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Appendix: Frequencies Representable

by a Geometric Sequence

Consider , with . Then we can write in polar form as

Forming a geometric sequence based on yields the sequence

*sampled complex sinusoid*with unit amplitude, and zero phase. Defining the

*sampling interval*as in seconds provides that is the

*radian frequency*in radians per second.

A natural question to investigate is what frequencies are possible. The angular step of the point along the unit circle in the complex plane is . Since , an angular step is indistinguishable from the angular step . Therefore, we must restrict the angular step to a length range in order to avoid ambiguity.

Recall from §4.3.3 that we need support for both positive and negative frequencies since equal magnitudes of each must be summed to produce real sinusoids, as indicated by the identities

The length range which is symmetric about zero is

However, there is a problem with the point at
: Both
and correspond to the same point in the
-plane. Technically, this can be viewed as *aliasing* of the
frequency on top of , or vice versa. The practical
impact is that it is not possible in general to reconstruct a sinusoid
from its samples at this frequency. For an obvious example, consider
the sinusoid at half the sampling-rate sampled on its zero-crossings:
. We cannot be expected to
reconstruct a nonzero signal from a sequence of zeros! For the signal
, on the other hand, we sample
the positive and negative peaks, and everything looks fine. In
general, we either do not know the amplitude, or we do not know phase
of a sinusoid sampled at exactly twice its frequency, and if we hit the
zero crossings, we lose it altogether.

In view of the foregoing, we may define the valid range of ``digital frequencies'' to be

While one might have expected the open interval , we are free to give the point either the largest positive or largest negative representable frequency. Here, we chose the largest negative frequency since it corresponds to the assignment of numbers in two's complement arithmetic, which is often used to implement phase registers in sinusoidal oscillators. Since there is no corresponding positive-frequency component, samples at must be interpreted as samples of clockwise circular motion around the unit circle at two points per revolution. Such signals appear as an alternating sequence of the form , where can be complex. The amplitude at is then defined as , and the phase is .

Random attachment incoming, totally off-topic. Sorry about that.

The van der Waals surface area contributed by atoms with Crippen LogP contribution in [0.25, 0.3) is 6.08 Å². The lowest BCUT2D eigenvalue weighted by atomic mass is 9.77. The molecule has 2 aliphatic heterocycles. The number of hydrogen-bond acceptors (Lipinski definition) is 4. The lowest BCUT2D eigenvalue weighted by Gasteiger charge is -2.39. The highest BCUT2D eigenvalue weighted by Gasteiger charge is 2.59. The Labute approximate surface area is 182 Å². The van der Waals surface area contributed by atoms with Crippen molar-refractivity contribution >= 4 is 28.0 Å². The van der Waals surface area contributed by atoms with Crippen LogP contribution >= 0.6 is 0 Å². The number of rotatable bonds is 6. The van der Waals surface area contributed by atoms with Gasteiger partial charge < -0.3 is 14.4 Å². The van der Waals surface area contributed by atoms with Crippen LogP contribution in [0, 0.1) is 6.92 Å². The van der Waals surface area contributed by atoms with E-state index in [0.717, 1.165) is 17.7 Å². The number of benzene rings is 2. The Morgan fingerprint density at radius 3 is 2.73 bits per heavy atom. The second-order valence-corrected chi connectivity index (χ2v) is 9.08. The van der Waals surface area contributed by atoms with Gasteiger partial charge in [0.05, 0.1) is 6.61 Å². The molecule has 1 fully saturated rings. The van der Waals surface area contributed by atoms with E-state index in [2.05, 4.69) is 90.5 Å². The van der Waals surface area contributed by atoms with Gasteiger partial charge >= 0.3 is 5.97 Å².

We have seen that uniformly spaced samples can represent frequencies only in the range , where denotes the sampling rate. Frequencies outside this range yield sampled sinusoids indistinguishable from frequencies inside the range.

Suppose we henceforth agree to sample at *higher* than twice the
highest frequency in our continuous-time signal. This is normally
ensured in practice by lowpass-filtering the input signal to remove
all signal energy at and above. Such a filter is called an
*anti-aliasing filter*, and it is a standard first stage in an
*Analog-to-Digital (A/D) Converter (ADC)*. Nowadays, ADCs are normally
implemented within a single integrated circuit chip, such as a CODEC
(for ``coder/decoder'') or ``multimedia chip''.

**Next Section:**

Informal Derivation of Taylor Series

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Sampling Theorem